2022 Beijing Olympics – Freestyle Skiing – Women’s Freeski Slopestyle – Final – Run 3 – Genting Snow Park, Zhangjiakou, China – February 15, 2022. Mathilde Gremaud of Switzerland in action. REUTERS/Lisi Niesner
February 15, 2022
By Mari Saito and Winni Zhou
ZHANGJIAKOU, China (Reuters) -Switzerland’s Mathilde Gremaud won gold in the women’s freeski slopestyle at the Beijing Olympics on Tuesday, while China’s home favourite, Eileen Gu, was roared on by fans in the final but had to settle for silver.
China’s “Snow Princess” Gu went all out from the beginning, landing a double cork 1080 with the Japan grab in a clean and controlled first run, but hit the deck on her second try, forcing her to sit on her skis to take a breath.
The fall piled the pressure on Gu ahead of her third and final run and while she earned 86.23 it was not enough to top Gremaud’s best of 86.56, with Estonia’s Kelly Sildaru taking bronze with 82.06.
Gu hugged her fellow medallists after her score was called out, smiling broadly at the camera, making a heart gesture with her arms and waving to fans in the stands.
Taking a pork bun out of a plastic container after the final, the 18-year-old Gu apologised to a crowd of reporters for always eating while taking questions.
“I just have no other time to eat,” the San Francisco-born skier said as she took a bite.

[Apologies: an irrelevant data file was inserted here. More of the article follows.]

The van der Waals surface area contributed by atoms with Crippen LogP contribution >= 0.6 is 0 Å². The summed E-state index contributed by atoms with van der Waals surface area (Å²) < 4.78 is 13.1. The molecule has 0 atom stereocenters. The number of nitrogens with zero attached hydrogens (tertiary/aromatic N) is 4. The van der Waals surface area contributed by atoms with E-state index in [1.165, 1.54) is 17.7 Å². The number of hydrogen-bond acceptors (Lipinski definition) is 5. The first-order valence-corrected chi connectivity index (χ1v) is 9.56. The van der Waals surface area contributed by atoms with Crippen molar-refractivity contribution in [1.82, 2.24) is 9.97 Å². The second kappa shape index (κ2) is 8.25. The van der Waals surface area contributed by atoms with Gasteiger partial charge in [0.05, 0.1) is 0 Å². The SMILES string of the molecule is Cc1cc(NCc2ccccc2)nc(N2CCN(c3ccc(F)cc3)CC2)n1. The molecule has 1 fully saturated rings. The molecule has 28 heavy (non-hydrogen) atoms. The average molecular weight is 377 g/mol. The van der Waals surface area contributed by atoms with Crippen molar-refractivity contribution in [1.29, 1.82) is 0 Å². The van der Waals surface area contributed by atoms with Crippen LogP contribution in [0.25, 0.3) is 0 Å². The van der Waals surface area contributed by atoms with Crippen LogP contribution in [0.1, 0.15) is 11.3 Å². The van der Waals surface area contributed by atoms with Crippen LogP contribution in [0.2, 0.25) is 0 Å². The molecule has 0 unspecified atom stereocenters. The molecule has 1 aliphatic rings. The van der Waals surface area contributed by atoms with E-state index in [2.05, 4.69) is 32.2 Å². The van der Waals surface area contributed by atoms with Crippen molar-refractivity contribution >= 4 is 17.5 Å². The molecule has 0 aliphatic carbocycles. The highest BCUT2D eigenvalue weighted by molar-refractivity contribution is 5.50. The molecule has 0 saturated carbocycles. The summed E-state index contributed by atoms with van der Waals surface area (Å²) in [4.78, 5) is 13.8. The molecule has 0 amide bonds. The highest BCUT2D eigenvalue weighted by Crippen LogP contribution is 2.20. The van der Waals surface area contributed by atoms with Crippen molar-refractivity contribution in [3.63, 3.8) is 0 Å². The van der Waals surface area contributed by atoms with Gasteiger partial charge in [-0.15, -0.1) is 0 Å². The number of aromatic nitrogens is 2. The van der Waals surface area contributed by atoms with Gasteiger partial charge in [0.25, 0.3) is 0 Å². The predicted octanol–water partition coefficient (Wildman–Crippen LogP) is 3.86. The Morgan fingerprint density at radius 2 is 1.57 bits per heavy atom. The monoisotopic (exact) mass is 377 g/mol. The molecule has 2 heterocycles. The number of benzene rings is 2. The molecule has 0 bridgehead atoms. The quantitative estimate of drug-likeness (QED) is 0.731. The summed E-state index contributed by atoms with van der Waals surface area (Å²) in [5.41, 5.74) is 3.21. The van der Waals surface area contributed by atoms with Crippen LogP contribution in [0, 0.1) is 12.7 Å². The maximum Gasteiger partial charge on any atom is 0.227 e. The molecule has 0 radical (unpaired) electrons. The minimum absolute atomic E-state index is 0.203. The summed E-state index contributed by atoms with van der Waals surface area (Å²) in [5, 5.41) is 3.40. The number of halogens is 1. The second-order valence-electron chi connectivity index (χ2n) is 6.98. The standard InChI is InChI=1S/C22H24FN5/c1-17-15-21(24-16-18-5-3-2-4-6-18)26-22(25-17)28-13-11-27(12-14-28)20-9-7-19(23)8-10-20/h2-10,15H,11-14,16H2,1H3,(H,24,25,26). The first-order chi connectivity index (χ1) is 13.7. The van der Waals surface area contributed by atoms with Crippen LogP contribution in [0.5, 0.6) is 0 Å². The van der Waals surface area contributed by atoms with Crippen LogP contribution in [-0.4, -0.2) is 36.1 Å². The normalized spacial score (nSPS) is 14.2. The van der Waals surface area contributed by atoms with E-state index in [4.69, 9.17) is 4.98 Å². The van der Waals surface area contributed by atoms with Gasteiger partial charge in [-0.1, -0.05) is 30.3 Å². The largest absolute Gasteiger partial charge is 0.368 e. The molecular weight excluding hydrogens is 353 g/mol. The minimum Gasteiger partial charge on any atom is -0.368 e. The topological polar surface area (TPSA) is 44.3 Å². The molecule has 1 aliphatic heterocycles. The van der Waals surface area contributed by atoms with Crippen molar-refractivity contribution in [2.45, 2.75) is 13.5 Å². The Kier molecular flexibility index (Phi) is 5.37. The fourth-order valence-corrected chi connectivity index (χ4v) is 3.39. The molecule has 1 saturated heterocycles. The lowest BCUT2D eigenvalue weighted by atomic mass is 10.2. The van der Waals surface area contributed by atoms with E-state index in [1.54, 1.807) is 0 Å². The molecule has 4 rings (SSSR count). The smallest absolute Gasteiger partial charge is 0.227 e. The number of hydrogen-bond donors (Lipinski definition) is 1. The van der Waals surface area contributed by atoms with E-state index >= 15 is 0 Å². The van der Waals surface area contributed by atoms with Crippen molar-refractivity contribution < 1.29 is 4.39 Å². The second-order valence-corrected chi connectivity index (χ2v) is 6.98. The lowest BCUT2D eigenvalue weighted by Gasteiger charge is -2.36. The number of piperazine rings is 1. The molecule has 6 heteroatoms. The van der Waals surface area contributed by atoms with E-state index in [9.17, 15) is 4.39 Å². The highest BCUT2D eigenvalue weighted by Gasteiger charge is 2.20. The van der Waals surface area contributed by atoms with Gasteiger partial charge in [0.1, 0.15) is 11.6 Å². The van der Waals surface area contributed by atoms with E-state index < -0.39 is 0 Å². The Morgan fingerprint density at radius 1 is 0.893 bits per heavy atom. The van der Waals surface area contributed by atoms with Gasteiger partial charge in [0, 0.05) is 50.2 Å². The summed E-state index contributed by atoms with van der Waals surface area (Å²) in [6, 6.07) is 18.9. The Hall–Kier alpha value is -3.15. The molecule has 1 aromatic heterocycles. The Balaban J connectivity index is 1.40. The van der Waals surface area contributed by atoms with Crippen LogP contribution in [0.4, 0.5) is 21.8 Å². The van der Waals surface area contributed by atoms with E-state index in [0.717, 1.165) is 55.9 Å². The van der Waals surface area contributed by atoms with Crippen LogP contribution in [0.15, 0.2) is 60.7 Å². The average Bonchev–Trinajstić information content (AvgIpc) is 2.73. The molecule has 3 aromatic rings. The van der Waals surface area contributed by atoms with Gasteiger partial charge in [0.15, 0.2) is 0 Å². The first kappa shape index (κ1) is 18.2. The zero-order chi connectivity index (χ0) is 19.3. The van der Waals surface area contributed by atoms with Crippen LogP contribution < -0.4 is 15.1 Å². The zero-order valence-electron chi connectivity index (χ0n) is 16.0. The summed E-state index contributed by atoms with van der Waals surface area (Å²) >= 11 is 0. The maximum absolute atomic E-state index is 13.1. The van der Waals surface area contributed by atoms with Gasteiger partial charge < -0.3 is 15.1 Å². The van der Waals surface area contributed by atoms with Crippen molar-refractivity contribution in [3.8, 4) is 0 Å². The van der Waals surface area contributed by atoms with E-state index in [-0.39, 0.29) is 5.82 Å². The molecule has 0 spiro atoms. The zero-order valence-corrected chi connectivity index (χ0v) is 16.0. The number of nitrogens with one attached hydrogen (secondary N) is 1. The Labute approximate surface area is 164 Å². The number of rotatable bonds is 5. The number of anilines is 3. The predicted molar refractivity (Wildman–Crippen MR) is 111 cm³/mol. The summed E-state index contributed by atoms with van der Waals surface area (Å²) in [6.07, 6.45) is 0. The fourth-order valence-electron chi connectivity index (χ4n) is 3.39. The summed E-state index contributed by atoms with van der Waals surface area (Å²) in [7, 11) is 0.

“I wanted to get on the podium more than anything, so landing that (third run) I felt happy, I felt relieved,” Gu said, adding that she had put herself under intense pressure after failing on her second try.
Gu said she would think about the narrow difference between her best score and that of the Swiss skier, but said she was “honoured” to take silver and compete at the Olympics.
“I didn’t win the contest but I still walked away with a silver medal after a gold medal (at Big Air) … so I’m proud of myself,” she said.
Gremaud, 22, who won silver in slopestyle at the Pyeongchang Games in 2018 and bronze in the Big Air event last week, held back her firepower until her second run, which catapulted her to the top of the rankings.
Sildaru’s runs were full of mid-air grabs but she lost balance and fell in her second run, losing her skis and having to walk down the course.
Sildaru, taking part in her first Olympic Games, said she had competed against Gu many times before at international contests, but had never seen so much local love for her.
“I understand the hype,” the Estonian said, adding that she hoped to compete at an Olympics in her home country one day.
Supporters bundled up in heavy coats cheered Gu on in the half-filled stands at the Genting Snow Park in Zhangjiakou, waving small pink flags decorated with the popular Olympic mascot, a panda in an ice suit.
A line of venue staff and volunteers gathered for the final run, eager to catch a glimpse of Gu.
(Reporting by Mari Saito; Editing by Peter Rutherford, Robert Birsel)
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